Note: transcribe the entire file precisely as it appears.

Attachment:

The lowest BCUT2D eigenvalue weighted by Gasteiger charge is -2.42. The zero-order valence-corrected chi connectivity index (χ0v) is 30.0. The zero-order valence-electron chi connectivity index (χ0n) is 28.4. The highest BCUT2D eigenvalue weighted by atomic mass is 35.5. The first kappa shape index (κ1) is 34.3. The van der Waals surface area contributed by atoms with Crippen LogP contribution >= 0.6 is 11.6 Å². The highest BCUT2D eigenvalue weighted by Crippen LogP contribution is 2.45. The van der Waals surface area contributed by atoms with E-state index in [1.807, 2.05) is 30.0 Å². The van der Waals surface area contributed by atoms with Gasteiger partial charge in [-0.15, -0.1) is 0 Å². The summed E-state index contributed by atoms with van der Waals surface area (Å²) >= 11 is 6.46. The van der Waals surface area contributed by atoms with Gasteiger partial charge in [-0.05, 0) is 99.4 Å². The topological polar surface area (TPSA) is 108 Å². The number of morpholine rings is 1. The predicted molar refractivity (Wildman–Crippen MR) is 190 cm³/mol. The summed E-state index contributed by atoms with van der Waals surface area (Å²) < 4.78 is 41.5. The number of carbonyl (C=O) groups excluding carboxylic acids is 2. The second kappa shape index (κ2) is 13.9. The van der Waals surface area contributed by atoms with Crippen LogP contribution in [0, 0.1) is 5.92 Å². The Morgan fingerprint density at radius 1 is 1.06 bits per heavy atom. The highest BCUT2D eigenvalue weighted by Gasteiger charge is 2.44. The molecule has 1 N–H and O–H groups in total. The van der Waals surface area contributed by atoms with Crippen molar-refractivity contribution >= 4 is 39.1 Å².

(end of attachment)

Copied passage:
The lowest BCUT2D eigenvalue weighted by Gasteiger charge is -2.42. The zero-order valence-corrected chi connectivity index (χ0v) is 30.0. The zero-order valence-electron chi connectivity index (χ0n) is 28.4. The highest BCUT2D eigenvalue weighted by atomic mass is 35.5. The first kappa shape index (κ1) is 34.3. The van der Waals surface area contributed by atoms with Crippen LogP contribution >= 0.6 is 11.6 Å². The highest BCUT2D eigenvalue weighted by Crippen LogP contribution is 2.45. The van der Waals surface area contributed by atoms with E-state index in [1.807, 2.05) is 30.0 Å². The van der Waals surface area contributed by atoms with Gasteiger partial charge in [-0.15, -0.1) is 0 Å². The summed E-state index contributed by atoms with van der Waals surface area (Å²) >= 11 is 6.46. The van der Waals surface area contributed by atoms with Gasteiger partial charge in [-0.05, 0) is 99.4 Å². The topological polar surface area (TPSA) is 108 Å². The number of morpholine rings is 1. The predicted molar refractivity (Wildman–Crippen MR) is 190 cm³/mol. The summed E-state index contributed by atoms with van der Waals surface area (Å²) < 4.78 is 41.5. The number of carbonyl (C=O) groups excluding carboxylic acids is 2. The second kappa shape index (κ2) is 13.9. The van der Waals surface area contributed by atoms with Crippen LogP contribution in [0, 0.1) is 5.92 Å². The Morgan fingerprint density at radius 1 is 1.06 bits per heavy atom. The highest BCUT2D eigenvalue weighted by Gasteiger charge is 2.44. The molecule has 1 N–H and O–H groups in total. The van der Waals surface area contributed by atoms with Crippen molar-refractivity contribution >= 4 is 39.1 Å².